You are previewing Core Java™: Volume I—Fundamentals, Ninth Edition.

Core Java™: Volume I—Fundamentals, Ninth Edition

Cover of Core Java™: Volume I—Fundamentals, Ninth Edition by Cay S. Horstmann... Published by Prentice Hall
  1. Title Page
  2. Copyright Page
  3. Contents
  4. Preface
    1. To the Reader
    2. A Tour of This Book
    3. Conventions
    4. Sample Code
  5. Acknowledgments
  6. Chapter 1. An Introduction to Java
    1. 1.1. Java As a Programming Platform
    2. 1.2. The Java “White Paper” Buzzwords
    3. 1.3. Java Applets and the Internet
    4. 1.4. A Short History of Java
    5. 1.5. Common Misconceptions about Java
  7. Chapter 2. The Java Programming Environment
    1. 2.1. Installing the Java Development Kit
    2. 2.2. Choosing a Development Environment
    3. 2.3. Using the Command-Line Tools
    4. 2.4. Using an Integrated Development Environment
    5. 2.5. Running a Graphical Application
    6. 2.6. Building and Running Applets
  8. Chapter 3. Fundamental Programming Structures in Java
    1. 3.1. A Simple Java Program
    2. 3.2. Comments
    3. 3.3. Data Types
    4. 3.4. Variables
    5. 3.5. Operators
    6. 3.6. Strings
    7. 3.7. Input and Output
    8. 3.8. Control Flow
    9. 3.9. Big Numbers
    10. 3.10. Arrays
  9. Chapter 4. Objects and Classes
    1. 4.1. Introduction to Object-Oriented Programming
    2. 4.2. Using Predefined Classes
    3. 4.3. Defining Your Own Classes
    4. 4.4. Static Fields and Methods
    5. 4.5. Method Parameters
    6. 4.6. Object Construction
    7. 4.7. Packages
    8. 4.8. The Class Path
    9. 4.9. Documentation Comments
    10. 4.10. Class Design Hints
  10. Chapter 5. Inheritance
    1. 5.1. Classes, Superclasses, and Subclasses
    2. 5.2. Object: The Cosmic Superclass
    3. 5.3. Generic Array Lists
    4. 5.4. Object Wrappers and Autoboxing
    5. 5.5. Methods with a Variable Number of Parameters
    6. 5.6. Enumeration Classes
    7. 5.7. Reflection
    8. 5.8. Design Hints for Inheritance
  11. Chapter 6. Interfaces and Inner Classes
    1. 6.1. Interfaces
    2. 6.2. Object Cloning
    3. 6.3. Interfaces and Callbacks
    4. 6.4. Inner Classes
    5. 6.5. Proxies
  12. Chapter 7. Graphics Programming
    1. 7.1. Introducing Swing
    2. 7.2. Creating a Frame
    3. 7.3. Positioning a Frame
    4. 7.4. Displaying Information in a Component
    5. 7.5. Working with 2D Shapes
    6. 7.6. Using Color
    7. 7.7. Using Special Fonts for Text
    8. 7.8. Displaying Images
  13. Chapter 8. Event Handling
    1. 8.1. Basics of Event Handling
    2. 8.2. Actions
    3. 8.3. Mouse Events
    4. 8.4. The AWT Event Hierarchy
  14. Chapter 9. User Interface Components with Swing
    1. 9.1. Swing and the Model-View-Controller Design Pattern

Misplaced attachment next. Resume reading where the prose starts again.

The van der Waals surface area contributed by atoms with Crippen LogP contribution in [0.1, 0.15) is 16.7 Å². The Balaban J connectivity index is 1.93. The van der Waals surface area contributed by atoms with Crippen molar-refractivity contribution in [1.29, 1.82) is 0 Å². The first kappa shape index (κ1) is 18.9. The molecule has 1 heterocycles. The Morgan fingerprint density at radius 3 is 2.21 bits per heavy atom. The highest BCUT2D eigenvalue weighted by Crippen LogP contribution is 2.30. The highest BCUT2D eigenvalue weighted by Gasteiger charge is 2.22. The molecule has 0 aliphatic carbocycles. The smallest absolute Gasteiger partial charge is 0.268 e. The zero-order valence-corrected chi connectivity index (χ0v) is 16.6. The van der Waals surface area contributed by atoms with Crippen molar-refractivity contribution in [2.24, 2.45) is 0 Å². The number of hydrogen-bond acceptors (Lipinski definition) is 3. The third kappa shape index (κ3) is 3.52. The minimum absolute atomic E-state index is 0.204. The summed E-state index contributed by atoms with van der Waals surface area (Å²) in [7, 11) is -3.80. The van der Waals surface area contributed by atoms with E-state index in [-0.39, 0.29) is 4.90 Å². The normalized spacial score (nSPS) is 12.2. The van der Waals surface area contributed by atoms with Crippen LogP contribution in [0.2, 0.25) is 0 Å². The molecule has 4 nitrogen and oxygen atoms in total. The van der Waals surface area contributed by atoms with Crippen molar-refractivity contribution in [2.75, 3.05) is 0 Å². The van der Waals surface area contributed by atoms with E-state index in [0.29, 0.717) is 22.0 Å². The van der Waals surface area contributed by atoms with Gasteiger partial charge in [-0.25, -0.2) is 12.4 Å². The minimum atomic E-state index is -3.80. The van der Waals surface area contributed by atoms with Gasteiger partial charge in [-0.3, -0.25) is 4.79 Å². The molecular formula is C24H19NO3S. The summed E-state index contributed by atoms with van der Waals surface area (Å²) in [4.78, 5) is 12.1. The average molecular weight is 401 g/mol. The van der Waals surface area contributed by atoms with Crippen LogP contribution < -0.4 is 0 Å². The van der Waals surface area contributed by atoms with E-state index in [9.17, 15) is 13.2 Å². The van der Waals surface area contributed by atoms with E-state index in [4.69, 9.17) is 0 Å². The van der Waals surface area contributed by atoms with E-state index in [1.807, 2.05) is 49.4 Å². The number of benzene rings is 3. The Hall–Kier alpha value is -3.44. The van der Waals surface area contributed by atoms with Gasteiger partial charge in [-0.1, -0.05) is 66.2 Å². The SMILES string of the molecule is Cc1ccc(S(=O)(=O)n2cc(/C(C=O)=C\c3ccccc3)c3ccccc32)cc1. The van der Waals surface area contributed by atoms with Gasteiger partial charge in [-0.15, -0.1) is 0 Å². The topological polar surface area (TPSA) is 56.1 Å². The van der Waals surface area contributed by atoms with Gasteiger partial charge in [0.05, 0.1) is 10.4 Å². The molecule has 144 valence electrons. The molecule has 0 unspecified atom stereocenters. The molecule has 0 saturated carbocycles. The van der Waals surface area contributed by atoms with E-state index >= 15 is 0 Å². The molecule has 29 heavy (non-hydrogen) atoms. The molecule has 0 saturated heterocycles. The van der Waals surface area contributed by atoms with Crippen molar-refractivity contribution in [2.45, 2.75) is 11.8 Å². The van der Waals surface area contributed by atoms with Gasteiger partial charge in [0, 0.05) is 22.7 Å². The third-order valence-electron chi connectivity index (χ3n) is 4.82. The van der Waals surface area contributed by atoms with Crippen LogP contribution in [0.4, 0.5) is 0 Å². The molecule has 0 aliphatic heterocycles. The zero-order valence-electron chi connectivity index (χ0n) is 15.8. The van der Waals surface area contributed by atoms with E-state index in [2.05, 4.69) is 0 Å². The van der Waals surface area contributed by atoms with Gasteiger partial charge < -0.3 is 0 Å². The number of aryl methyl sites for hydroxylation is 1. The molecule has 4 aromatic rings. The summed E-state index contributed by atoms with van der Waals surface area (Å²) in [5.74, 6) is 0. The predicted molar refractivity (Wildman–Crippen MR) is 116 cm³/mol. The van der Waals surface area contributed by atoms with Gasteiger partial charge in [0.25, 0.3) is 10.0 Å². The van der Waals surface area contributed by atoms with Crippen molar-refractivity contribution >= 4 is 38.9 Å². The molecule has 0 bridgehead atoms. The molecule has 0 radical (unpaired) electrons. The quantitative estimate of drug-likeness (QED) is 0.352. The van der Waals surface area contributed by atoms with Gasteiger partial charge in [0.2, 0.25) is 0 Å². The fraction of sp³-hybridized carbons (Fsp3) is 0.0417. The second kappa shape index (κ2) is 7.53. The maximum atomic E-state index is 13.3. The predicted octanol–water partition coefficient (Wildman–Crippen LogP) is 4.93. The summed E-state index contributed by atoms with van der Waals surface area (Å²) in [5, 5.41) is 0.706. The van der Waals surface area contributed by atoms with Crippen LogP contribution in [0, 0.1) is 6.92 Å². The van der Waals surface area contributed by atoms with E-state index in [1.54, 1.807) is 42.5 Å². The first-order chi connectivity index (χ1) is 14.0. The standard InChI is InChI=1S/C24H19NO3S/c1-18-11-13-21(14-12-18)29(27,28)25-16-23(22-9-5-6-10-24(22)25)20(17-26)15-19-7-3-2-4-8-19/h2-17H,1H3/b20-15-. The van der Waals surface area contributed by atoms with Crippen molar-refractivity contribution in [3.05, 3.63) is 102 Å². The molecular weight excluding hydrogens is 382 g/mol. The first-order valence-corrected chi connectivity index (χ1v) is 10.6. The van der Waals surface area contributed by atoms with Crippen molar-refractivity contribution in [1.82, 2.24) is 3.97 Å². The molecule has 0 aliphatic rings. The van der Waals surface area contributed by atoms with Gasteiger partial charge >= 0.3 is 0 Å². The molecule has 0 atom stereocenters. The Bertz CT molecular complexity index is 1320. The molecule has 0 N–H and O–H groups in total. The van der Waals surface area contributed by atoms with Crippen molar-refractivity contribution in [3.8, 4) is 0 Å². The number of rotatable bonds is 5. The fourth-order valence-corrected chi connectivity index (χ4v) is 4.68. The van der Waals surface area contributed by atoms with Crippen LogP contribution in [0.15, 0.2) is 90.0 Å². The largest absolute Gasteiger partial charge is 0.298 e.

2. 9.2. Introduction to Layout Management
    3. 9.3. Text Input
    4. 9.4. Choice Components
    5. 9.5. Menus
    6. 9.6. Sophisticated Layout Management
    7. 9.7. Dialog Boxes
  15. Chapter 10. Deploying Applications and Applets
    1. 10.1. JAR Files
    2. 10.2. Java Web Start
    3. 10.3. Applets
    4. 10.4. Storage of Application Preferences
  16. Chapter 11. Exceptions, Assertions, Logging, and Debugging
    1. 11.1. Dealing with Errors
    2. 11.2. Catching Exceptions
    3. 11.3. Tips for Using Exceptions
    4. 11.4. Using Assertions
    5. 11.5. Logging
    6. 11.6. Debugging Tips
    7. 11.7. Tips for Troubleshooting GUI Programs
    8. 11.8. Using a Debugger
  17. Chapter 12. Generic Programming
    1. 12.1. Why Generic Programming?
    2. 12.2. Defining a Simple Generic Class
    3. 12.3. Generic Methods
    4. 12.4. Bounds for Type Variables
    5. 12.5. Generic Code and the Virtual Machine
    6. 12.6. Restrictions and Limitations
    7. 12.7. Inheritance Rules for Generic Types
    8. 12.8. Wildcard Types
    9. 12.9. Reflection and Generics
  18. Chapter 13. Collections
    1. 13.1. Collection Interfaces
    2. 13.2. Concrete Collections
    3. 13.3. The Collections Framework
    4. 13.4. Algorithms
    5. 13.5. Legacy Collections
  19. Chapter 14. Multithreading
    1. 14.1. What Are Threads?
    2. 14.2. Interrupting Threads
    3. 14.3. Thread States
    4. 14.4. Thread Properties
    5. 14.5. Synchronization
    6. 14.6. Blocking Queues
    7. 14.7. Thread-Safe Collections
    8. 14.8. Callables and Futures
    9. 14.9. Executors
    10. 14.10. Synchronizers
    11. 14.11. Threads and Swing
  20. Appendix A. Java Keywords
  21. Index
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Chapter 6. Interfaces and Inner Classes

You have now seen all the basic tools for object-oriented programming in Java. This chapter shows you several advanced techniques that are commonly used. Despite their less obvious nature, you will need to master them to complete your Java tool chest.

The first technique, called interfaces, is a way of describing what classes should do, without specifying how they should do it. A class can implement one or more interfaces. You can then use objects of these implementing classes whenever conformance to the interface is required. After we cover interfaces, we take up cloning an object (or deep copying, as it ...

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